The record available online confirms that Oswald was well known to the CIA shortly before JFK was killed — so well known, in fact, that a group of senior officials collaborated on a security review of him in October 1963. And these officials assured colleagues and the FBI that Oswald, far from being a dangerous Castroite, was actually “maturing” and thus becoming less of a threat.
Read this CIA cable (not declassified until 1993) from beginning to end. You will see that Oswald’s travels, politics, intentions, and state of mind were known to six senior CIA officers as of October 10, 1963. At that date, JFK and Jackie were just beginning to think about their upcoming political trip to Dallas.
Because the CIA is so often caricatured in JFK discussions, some background is helpful in understanding who wrote this document and why.
In the fall of 1963, Oswald, a 23-year old ex-Marine, traveled from his hometown of New Orleans to Mexico City. There he contacted the Cuban and Soviet Embassies, seeking a visa to travel to both countries. A CIA wiretap picked up his telephone calls, which indicated he had been referred to a Soviet consular officer suspected of being a KGB assassination specialist. Win Scott, the respected chief of the CIA station in Mexico, was concerned. He sent a query to headquarters: Who is this guy Oswald?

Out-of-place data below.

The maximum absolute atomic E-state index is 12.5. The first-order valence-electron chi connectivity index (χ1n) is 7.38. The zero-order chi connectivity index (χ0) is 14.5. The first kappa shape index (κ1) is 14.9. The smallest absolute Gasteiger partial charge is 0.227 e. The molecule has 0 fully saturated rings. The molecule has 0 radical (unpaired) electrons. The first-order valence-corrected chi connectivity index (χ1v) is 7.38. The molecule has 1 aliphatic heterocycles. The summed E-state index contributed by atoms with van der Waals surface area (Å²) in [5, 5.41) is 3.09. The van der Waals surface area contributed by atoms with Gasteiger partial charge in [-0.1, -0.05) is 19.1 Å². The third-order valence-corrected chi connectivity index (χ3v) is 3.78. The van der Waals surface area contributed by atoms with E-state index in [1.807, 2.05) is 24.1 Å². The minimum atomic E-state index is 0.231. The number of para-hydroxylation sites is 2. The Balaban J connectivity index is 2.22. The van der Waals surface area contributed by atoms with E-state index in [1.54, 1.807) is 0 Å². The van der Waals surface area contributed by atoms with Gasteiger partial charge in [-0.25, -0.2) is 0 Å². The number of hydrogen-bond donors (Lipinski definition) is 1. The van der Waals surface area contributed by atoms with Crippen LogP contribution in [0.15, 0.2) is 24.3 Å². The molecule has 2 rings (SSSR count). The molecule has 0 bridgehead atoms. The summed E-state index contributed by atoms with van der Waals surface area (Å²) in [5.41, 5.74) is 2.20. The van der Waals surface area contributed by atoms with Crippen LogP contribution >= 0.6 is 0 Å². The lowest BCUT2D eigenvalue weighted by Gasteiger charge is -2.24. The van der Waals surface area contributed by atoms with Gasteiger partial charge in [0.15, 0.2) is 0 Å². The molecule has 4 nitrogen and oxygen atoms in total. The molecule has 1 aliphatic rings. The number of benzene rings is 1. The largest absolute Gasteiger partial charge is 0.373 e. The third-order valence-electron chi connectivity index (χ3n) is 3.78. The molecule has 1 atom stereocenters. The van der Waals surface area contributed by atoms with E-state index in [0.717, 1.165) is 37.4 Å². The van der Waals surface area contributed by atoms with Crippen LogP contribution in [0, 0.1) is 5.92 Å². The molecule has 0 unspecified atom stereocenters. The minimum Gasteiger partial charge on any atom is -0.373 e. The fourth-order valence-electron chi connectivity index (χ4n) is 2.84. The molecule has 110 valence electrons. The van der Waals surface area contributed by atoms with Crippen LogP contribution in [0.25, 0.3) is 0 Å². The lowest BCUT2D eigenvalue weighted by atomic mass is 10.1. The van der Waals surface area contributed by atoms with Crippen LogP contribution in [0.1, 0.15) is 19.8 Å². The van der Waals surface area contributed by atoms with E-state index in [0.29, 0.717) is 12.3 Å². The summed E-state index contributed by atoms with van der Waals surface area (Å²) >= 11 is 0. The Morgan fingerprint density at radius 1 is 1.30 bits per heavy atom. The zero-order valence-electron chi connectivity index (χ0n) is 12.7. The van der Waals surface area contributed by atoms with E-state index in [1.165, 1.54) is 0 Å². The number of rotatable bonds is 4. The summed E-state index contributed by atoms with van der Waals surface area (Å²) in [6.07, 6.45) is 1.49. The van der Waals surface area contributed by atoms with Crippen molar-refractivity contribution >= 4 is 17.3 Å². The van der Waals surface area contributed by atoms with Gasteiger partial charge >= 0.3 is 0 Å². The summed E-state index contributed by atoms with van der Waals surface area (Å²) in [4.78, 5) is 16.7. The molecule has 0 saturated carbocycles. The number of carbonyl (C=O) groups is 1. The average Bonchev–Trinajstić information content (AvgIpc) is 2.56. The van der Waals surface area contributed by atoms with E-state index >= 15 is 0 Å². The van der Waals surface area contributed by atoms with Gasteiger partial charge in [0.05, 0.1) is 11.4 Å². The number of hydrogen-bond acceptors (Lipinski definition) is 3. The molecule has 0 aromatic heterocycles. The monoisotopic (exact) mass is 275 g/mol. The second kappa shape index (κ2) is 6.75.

Scott’s question was referred to the agency’s counterintelligence (CI) staff. The CI staff was responsible for detecting threats to the secrecy of agency operations. Its senior members had been closely monitoring Oswald ever since he had defected to the Soviet Union in October 1959. Oswald had lived there two years, married a Russian woman, and then returned to the United States in June 1962.